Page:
(1) HEARTS MADE OF TIN. David Brin says robots will be so charming they won’t have to conquer us physically, in “Endearing Visages”.
I’ve been pondering Artificial Intelligence or AI a lot, lately, with several papers and reviews pending. (Indeed, note who is one of the ‘top ten people followed by AI researchers.’) One aspect that’s far too-little discussed is how robots are being designed to mess with human emotions.
Long before artificial intelligences become truly self-aware or sapient, they will be cleverly programmed by researchers and corporations to seem that way. This – it turns out – is almost trivially easy to accomplish, as (especially in Japan) roboticists strive for every trace of appealing verisimilitude, hauling their creations across the temporary moat of that famed “uncanny valley,” into a realm where cute or pretty or sad-faced automatons skillfully tweak our emotions.
Human empathy is both one of our paramount gifts and among or biggest weaknesses. For at least a million years, we’ve developed skills at lie-detection (for example) in a forever-shifting arms race against those who got reproductive success by lying better! (And yes, there was always a sexual component to this.)
But no liars ever had the training that these new, Hiers or Human-Interaction Empathic Robots will get, learning via feedback from hundreds, then thousands, then millions of human exchanges around the world, adjusting their simulated voices and facial expressions and specific wordings, till the only folks able to resist will be sociopaths. (And sociopaths have plenty of chinks in their armor, as well.)
(2) READERCON. A lot of good tweets coming out of Readercon this weekend. Here’s a small sampling.
— Fran Wilde ????? (@fran_wilde) July 9, 2016
— Sara (@leprechaun42) July 9, 2016
(3) THE TWINKIE OFFENSE. Hostess has marketed two new Twinkie flavors to celebrate the release of the new Ghostbusters movie — Key Lime Slime and White Fudge Marshmallow.
The Stay Puft Marshmallow Man wouldn’t be able to contain himself! Or maybe he would — isn’t that kind of like cannibalism? Either way, if you like marshmallows, you are going to like these Twinkies.
(4) FEZ CLAIM TO FAME. Closed for renovation in 2012, the world’s oldest library in Morocco reopened this year.
A wealthy Tunisian merchant’s daughter, Fatima al-Fihri, founded al-Qarawiyyin University as a mosque in 859 CE. By the 10th century, Atlas Obscura reports, it grew into a full-fledged university with a library. Today, it’s considered to be the world’s oldest existing and continually operating institute of higher education, as well as the first degree-awarding educational institution. Eventually, the University of al-Qarawiyyin moved to another location in Fez, but the mosque and library remained at the original site.
(5) CROTCHETY DOESN’T MEAN WRONG. Steve Davidson has a point – “Pay for the Privilege” at Amazing Stories.
…sometimes a new way of doing things comes along and it is Just. Not. Right.
Take the internet as a perfect example.
Why are we all still individually paying for it?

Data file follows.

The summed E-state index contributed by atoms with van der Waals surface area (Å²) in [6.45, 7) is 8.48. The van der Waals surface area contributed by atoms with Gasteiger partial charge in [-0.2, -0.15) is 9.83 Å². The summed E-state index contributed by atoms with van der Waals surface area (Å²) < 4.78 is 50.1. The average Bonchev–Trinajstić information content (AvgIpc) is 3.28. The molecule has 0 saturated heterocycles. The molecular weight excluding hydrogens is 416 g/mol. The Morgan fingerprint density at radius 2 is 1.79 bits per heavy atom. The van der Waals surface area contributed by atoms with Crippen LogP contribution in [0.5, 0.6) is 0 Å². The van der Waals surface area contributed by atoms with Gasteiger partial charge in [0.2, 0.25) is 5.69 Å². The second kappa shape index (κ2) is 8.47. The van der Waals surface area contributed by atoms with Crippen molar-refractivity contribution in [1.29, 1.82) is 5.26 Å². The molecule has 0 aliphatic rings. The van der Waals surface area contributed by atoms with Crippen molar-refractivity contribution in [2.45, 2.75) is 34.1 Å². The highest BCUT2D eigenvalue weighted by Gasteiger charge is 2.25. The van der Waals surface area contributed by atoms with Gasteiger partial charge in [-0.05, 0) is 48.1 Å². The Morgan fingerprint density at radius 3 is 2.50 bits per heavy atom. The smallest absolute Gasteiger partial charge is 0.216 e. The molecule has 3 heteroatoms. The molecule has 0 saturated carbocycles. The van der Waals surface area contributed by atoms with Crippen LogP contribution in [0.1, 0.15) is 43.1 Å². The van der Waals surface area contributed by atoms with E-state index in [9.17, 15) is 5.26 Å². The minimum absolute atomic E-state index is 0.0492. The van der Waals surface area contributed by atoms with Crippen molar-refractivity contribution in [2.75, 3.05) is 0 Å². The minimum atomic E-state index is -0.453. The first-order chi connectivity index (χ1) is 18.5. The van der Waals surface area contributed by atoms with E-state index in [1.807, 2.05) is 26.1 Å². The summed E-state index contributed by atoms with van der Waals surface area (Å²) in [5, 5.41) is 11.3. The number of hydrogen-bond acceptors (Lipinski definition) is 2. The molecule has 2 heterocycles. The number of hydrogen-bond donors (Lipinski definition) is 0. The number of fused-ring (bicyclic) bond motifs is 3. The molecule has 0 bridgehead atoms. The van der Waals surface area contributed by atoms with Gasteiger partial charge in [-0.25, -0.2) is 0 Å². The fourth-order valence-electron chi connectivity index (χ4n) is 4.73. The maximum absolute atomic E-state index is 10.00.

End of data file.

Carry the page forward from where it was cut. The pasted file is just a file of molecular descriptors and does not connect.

It watches and records us without our consent. Data miners have found all manner of ways to entice us into revealing even more behaviors and data through the internet of things. Those useful, free apps and games aren’t really free, are they?
Aggregated data and its derivatives are both earning and saving business concerns billions of dollars annually. And we’re just in the infancy of this technology.
(6) MONKEYING AROUND. Those with Facebook accounts might get a kick out of the Turner Classic Movies video of Dr. Zaius sharing stories about working with Charlton Heston on the set of Planet of the Apes.
(8) PHYSICIST WHO DID FANAC. Sidney Coleman remembered on the Not Even Wrong blog.
A couple months ago there was a session at an APS meeting with the topic Sidney Coleman Remembered. Slides are available for talks by Coleman’s student Erick Weinberg and colleague Howard Georgi. Georgi has recently posted a written version of the talk here. He also a few years ago wrote this biographical memoir about Coleman for the National Academy of Sciences.
David Derbes and collaborators [see comment section for details] are putting together a book version of Coleman’s famous lectures on quantum field theory, hope to be finished with this by the end of the summer.
Coleman was a long-time Boston fan and a founder of Advent:Publishers.
(9) FEYNMAN TALES. Nobel laureate Frank Wilczek writes in Quanta Magazine “How Feynman Diagrams Almost Saved Space”. The story begins in 1982 when Wilczek asked Feynman, “Why doesn’t empty space weigh anything?”
I asked Feynman the most disturbing question in physics, then as now: “There’s something else I’ve been thinking a lot about: Why doesn’t empty space weigh anything?”
Feynman, normally as quick and lively as they come, went silent. It was the only time I’ve ever seen him look wistful. Finally he said dreamily, “I once thought I had that one figured out. It was beautiful.” And then, excited, he began an explanation that crescendoed in a near shout: “The reason space doesn’t weigh anything, I thought, is because there’s nothing there!”
(10) BEAGLE COMING TO SDCC. Peter S. Beagle will be at Comic Con 2016, participating in a panel entitled “Creating Your Own Universe”, in addition to signing autographs and meeting fans at his table.
His first novel in well over a decade, Summerlong, will be released September 15 on Tachyon.
(11) SULU STILL BEING DEBATED. Adam-Troy Castro answered a reply to his post about Sulu being revealed as a gay character in Star Trek Beyond.
Concerned STAR TREK fan in a thread, on the revelation of Sulu’s sexuality:
“It is also pointless for the story to just make the character gay for no other reason than to be so. Is important to the plot? Does it advance the story somehow? This is ultimately the only way it would make sense.”